If the birth of Jesus did not mark the beginning of a new “covenant” or a new program of God, then what was God doing during the period of time covered by the four gospels (Matthew – John)? What was the ministry of the Lord Jesus Christ all about? The apostle Paul sums up the ministry of Christ while He was here on earth in Romans 15:8,
“Now I say that Jesus Christ has become a servant to the circumcision for the truth of God to confirm the promises made to the fathers.”
From this verse we see two key facts. First, Jesus Christ became a servant or a minister to “the circumcision,” a term which refers to God’s chosen people, Israel. The sign of circumcision was given to Abraham, the father of the nation of Israel (Gen. 17:9-14). This physical sign set the people of Israel apart from other nations, who were thus referred to as the “uncircumcision” (Eph. 2:11-12). Jesus’ ministry was not to begin a new program or a new “covenant” for all people. His ministry was directed specifically to Israel. Jesus Himself declared,
“I was not sent except to the lost sheep of the house of Israel.” (Matt. 15:24)
When He sent out His disciples to minister, Jesus commanded them,
“Do not go into the way of the Gentiles, and do not enter a city of the Samaritans. But go rather to the lost sheep of the house of Israel.” (Matt. 10:5-6)
It was “the acceptable year of the Lord” for the people of Israel (Luke 4:19). It was Israel’s “day” (Luke 19:41-42). It was their opportunity to accept their promised Messiah, but, as the Scriptures record, they were “not willing” (Matt. 23:37-39).
The second fact we find in Romans 15:8 is that the message Jesus proclaimed was not a new revelation, but it was “to confirm the promises made to the fathers;” the promises made to Abraham, Isaac, and Jacob; the promises made to David; the promises that were set forth in the Old Testament prophets. What were these promises? To Abraham, Isaac, and Jacob, God promised a seed, a nation, and a land. To David, God promised a seed, a house, and a throne. In both cases, the promised “seed,” in one sense, referred to their immediate descendants, but ultimately, the promised “Seed” referred to the Lord Jesus Christ (Gal. 3:16).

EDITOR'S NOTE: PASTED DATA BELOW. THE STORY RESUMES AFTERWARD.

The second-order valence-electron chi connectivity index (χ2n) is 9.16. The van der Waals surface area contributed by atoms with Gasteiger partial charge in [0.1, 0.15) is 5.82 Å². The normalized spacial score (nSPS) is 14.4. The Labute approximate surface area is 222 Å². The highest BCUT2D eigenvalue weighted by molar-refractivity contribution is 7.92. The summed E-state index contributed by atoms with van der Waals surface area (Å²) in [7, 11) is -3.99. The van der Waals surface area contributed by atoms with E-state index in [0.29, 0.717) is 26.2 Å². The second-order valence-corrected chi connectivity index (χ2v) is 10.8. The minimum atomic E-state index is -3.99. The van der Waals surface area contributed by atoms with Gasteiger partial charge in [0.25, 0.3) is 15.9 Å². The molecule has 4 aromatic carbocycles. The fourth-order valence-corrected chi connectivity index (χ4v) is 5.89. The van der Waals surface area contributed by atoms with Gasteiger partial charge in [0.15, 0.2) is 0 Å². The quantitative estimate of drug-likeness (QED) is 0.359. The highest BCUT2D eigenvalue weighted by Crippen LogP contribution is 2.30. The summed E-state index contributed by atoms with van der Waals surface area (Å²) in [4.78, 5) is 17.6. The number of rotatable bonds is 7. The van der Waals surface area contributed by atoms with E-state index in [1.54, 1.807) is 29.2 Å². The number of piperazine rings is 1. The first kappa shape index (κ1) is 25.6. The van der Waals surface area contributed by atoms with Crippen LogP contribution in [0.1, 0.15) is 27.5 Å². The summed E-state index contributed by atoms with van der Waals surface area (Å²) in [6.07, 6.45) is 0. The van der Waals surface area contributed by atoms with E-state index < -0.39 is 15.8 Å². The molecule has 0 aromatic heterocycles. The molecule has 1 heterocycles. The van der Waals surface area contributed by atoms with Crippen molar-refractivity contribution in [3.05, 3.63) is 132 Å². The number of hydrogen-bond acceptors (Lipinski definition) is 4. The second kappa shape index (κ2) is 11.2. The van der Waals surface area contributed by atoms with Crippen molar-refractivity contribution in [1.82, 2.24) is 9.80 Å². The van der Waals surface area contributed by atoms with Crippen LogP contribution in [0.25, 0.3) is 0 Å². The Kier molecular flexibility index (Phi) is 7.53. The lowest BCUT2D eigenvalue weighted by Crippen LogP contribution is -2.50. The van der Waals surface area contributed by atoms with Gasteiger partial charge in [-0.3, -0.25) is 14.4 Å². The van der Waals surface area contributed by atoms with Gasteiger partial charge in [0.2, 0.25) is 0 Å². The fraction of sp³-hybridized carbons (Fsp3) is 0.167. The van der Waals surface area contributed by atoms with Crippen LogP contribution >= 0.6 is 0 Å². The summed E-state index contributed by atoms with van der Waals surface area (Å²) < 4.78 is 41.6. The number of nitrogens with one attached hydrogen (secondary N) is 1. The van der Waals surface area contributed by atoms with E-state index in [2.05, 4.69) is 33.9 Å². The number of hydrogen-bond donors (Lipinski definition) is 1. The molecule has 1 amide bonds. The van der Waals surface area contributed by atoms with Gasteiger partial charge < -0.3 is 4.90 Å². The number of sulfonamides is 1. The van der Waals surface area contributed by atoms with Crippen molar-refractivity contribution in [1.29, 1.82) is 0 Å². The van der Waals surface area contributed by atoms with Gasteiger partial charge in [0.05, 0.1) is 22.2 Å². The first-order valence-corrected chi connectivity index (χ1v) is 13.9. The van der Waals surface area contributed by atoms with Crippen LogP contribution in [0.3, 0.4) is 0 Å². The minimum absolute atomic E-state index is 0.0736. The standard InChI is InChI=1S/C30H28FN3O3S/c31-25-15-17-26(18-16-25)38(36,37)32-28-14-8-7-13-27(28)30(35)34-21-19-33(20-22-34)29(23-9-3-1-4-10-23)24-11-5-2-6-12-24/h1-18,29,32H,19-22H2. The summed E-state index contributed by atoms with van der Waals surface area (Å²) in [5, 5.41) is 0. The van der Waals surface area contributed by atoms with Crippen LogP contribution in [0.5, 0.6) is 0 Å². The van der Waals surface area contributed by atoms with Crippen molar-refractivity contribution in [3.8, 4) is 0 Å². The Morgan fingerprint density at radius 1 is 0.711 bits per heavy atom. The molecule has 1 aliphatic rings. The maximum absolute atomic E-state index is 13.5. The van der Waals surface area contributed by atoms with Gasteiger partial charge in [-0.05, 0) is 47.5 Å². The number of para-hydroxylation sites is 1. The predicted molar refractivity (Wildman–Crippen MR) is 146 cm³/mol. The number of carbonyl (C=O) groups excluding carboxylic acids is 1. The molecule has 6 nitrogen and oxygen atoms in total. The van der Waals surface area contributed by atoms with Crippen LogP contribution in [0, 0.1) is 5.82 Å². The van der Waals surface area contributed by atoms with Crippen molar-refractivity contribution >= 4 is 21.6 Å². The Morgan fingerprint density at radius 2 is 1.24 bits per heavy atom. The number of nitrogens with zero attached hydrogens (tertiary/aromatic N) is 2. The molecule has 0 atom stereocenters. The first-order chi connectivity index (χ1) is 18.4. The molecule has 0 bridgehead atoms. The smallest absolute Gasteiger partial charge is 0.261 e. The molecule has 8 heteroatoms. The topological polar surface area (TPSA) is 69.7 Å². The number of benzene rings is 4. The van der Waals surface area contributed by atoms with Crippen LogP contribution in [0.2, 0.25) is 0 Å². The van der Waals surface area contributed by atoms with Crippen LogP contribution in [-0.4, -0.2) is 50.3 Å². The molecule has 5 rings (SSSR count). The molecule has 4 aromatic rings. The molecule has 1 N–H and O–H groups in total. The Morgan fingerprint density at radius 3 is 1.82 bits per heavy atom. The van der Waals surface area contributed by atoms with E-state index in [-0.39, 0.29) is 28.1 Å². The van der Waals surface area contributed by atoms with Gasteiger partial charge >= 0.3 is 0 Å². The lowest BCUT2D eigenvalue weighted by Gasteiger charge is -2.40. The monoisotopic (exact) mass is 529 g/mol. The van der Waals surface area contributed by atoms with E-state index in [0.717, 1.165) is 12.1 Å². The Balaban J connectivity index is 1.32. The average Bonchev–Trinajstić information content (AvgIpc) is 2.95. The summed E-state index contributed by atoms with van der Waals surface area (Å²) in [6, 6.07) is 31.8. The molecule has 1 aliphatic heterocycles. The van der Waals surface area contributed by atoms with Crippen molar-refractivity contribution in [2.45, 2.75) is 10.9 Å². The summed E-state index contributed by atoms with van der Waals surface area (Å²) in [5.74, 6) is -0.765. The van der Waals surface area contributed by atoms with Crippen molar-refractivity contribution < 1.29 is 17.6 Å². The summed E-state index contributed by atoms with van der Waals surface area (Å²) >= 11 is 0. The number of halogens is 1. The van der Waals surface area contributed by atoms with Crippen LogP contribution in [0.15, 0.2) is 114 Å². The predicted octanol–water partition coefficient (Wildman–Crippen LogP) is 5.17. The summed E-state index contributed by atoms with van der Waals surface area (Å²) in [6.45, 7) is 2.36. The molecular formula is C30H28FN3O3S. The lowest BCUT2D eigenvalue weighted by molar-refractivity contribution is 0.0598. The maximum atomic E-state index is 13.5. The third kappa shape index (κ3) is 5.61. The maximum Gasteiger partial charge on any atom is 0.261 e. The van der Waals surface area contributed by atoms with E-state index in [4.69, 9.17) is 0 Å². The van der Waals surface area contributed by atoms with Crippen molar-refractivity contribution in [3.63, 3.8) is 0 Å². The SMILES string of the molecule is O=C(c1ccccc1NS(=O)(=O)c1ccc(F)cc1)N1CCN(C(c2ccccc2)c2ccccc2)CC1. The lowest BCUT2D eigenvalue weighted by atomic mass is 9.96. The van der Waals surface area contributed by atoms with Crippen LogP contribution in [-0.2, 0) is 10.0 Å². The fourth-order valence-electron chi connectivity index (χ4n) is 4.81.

Israel was promised a coming “Messiah” (Dan. 9:25-26), which means literally “anointed one.” This Messiah was to be the fulfillment of all the promises made to Abraham and to David. Jesus of Nazareth was “the Christ” (which also means “the Anointed One”). The opening verses of the book of Matthew trace His lineage showing Him to be “the Son of David, the Son of Abraham” (Matt. 1:1). All the promises and prophecies made about Israel’s coming Messiah and King were fulfilled in Jesus Christ.
What about the message that was proclaimed? John the Baptist, the forerunner of Jesus, proclaimed,
“Repent, for the kingdom of heaven is at hand.” (Matt. 3:2)
When Jesus began His public ministry, He proclaimed the very same message that John the Baptist proclaimed (Matt. 4:17). When Jesus sent forth His disciples to minister and preach, He commanded them to preach this same message (Matt. 10:7). The “kingdom of heaven” is the very kingdom that was promised to David (II Sam. 7) and was spoken of by the prophets (Dan. 7:26-27). This kingdom originates from “the heavens,” but it will be established upon the earth (Dan. 9:27; Matt. 6:10). This kingdom was proclaimed to be “at hand” or “drawing near” because the King was present on earth (Luke 1:31-33).
Jesus’ entry into Jerusalem at the beginning of the Passion Week was His official proclamation to Israel as their Messiah and King. This event, which is recorded in all four gospel accounts, was in fulfillment of the prophecy of Zechariah 9:9, “Behold your King is coming to you …”
Jesus’ message to Israel, was not a new message of “the gospel of the grace of God,” but was instead “the gospel of the kingdom” (Matthew 4:23).
An integral part of Jesus’ ministry was the use of miracles, signs and wonders. We read in Acts 2:22 that Jesus of Nazareth was
“… attested (or approved) by God to you (Israel) by miracles, wonders, and signs which God did through Him in your midst …”
These miracles and signs were performed that the people of Israel might “believe that Jesus is the Christ, the Son of God,” and that believing they might have life through His name (John 20:30-31). Why signs? Because the Jews have always requested signs from God (Luke 11:29-30; I Cor. 1:22) and God has always dealt with them using signs (i.e. Abraham—the sign of circumcision, Gen. 17:11, Moses—signs that the people would believe him, Exo. 4:8). When you find God dealing with the people of Israel, you see the use of miracles, wonders, and signs. God is not working today using miracles and signs because during this present age of grace the nation of Israel has been set aside.
What do the teachings of Jesus mean to us today? Are they directed to the church or not? We will seek to answer this question in the next chapter.